Thursday, July 17, 2014

REVIEW: Dilemma: A Priest's Struggle with Faith and Love by Fr. Albert Cutie

Title: Dilemma: A Priest's Struggle with Faith and Love
Series: none
Author:  Father Albert Cutie
Published Date: Jan 4, 2011
Publisher: Celebra Publishing
Format: hardback
Pages: 336
ISBN: 9780451232014
Genre: nonfiction, memoir
Add to: Goodreads
Purchase: Amazon

Rating: 3 stars

Synopsis: He was a Roman Catholic priest whose love affair became headline news. Now, he shares his explosive story-in his own words...
In this deeply personal and controversial memoir, Father Albert Cutié tells about the devastating struggle between upholding his sacred promises as a priest and falling in love. Already conflicted with growing ideological differences with the Church, Cutié was forced to abruptly change his life the day that he was photographed on the beach, embracing the woman he would later call his wife.
Once a poster boy of the Roman Catholic Church-loved and admired by millions-Cutié found that he was not happy and able to live as a celibate priest, especially having to defend the number of positions he was no longer in agreement with. For years he kept his relationship a secret, while he soul searched and prayed for answers. The love that he deemed a blessing was bringing him closer to God, but further from the Church. In Dilemma, Cutié tells about breaking that promise, reigniting the very heated debate over mandatory celibacy for Catholic priests, beginning a new way of life and discovering a new way of serving God.

My Review: I went into this book, trying to understand why a Catholic priest would switch to the Episcopal Church. All of the Catholic priests I've known, and I've known quite a few, seem to be very content with Catholicism. And in this book, I saw that some Catholic priests are not happy with the rigid demands of the Mother Church, some truly can't handle them psychologically. They sometimes turn to alcohol or sex. Some hide their relationships. I enjoyed reading from the human perspective of a priest, and seeing the human side of other priests. Too often do we put them on a pedestal, expecting super-human things from them, when they are just humans, struggling with their own issues.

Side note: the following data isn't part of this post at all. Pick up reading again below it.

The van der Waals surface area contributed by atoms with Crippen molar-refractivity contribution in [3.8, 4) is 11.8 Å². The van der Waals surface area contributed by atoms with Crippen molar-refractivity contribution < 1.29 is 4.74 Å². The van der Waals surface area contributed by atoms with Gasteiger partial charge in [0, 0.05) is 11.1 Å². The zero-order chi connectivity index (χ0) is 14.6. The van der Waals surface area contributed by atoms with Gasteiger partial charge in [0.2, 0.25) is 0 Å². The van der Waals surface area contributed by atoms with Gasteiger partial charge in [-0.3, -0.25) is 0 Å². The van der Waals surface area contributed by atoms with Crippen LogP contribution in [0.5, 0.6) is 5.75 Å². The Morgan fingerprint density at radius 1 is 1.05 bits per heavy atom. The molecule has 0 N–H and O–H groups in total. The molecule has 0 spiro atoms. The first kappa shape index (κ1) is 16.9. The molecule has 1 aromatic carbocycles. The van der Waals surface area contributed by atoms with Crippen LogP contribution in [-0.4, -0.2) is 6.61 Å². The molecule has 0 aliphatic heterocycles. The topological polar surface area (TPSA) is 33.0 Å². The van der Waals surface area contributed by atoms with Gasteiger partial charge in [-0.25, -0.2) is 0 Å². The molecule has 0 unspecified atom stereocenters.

What I didn't like about this book was that the author kept tooting his own horn, telling all about how wonderful of a priest he was, how hardworking, how welcoming, in spite of all the rigidity of the Catholic Church. I am sure he was....15 hour days don't sound fun, and doing them year uponm year sounds mentally and physically exhausting. Reading it once made me wish the Catholic priests I knew were like him. Some of them were, some of them were about as flexible and welcoming as a 10 foot thick brick wall. Reading it for the 10th time through the book, it was a little much.

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